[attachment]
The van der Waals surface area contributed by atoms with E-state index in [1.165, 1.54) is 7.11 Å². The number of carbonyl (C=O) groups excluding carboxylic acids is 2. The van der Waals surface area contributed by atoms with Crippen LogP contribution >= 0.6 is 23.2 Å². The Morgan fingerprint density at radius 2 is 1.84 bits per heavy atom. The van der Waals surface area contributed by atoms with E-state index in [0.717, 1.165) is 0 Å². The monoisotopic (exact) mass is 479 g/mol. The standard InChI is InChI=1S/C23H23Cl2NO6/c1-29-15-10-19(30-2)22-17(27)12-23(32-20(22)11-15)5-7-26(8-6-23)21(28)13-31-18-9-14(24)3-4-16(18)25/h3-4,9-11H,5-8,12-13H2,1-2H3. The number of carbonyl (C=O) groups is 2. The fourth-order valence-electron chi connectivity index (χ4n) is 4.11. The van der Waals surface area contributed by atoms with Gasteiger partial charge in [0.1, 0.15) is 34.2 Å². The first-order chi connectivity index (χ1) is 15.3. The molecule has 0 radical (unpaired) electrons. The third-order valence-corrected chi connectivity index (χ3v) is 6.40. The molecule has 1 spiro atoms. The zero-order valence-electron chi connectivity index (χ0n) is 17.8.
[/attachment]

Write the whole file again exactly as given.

The van der Waals surface area contributed by atoms with E-state index in [1.165, 1.54) is 7.11 Å². The number of carbonyl (C=O) groups excluding carboxylic acids is 2. The van der Waals surface area contributed by atoms with Crippen LogP contribution >= 0.6 is 23.2 Å². The Morgan fingerprint density at radius 2 is 1.84 bits per heavy atom. The van der Waals surface area contributed by atoms with E-state index in [0.717, 1.165) is 0 Å². The monoisotopic (exact) mass is 479 g/mol. The standard InChI is InChI=1S/C23H23Cl2NO6/c1-29-15-10-19(30-2)22-17(27)12-23(32-20(22)11-15)5-7-26(8-6-23)21(28)13-31-18-9-14(24)3-4-16(18)25/h3-4,9-11H,5-8,12-13H2,1-2H3. The number of carbonyl (C=O) groups is 2. The fourth-order valence-electron chi connectivity index (χ4n) is 4.11. The van der Waals surface area contributed by atoms with Gasteiger partial charge in [0.1, 0.15) is 34.2 Å². The first-order chi connectivity index (χ1) is 15.3. The molecule has 0 radical (unpaired) electrons. The third-order valence-corrected chi connectivity index (χ3v) is 6.40. The molecule has 1 spiro atoms. The zero-order valence-electron chi connectivity index (χ0n) is 17.8.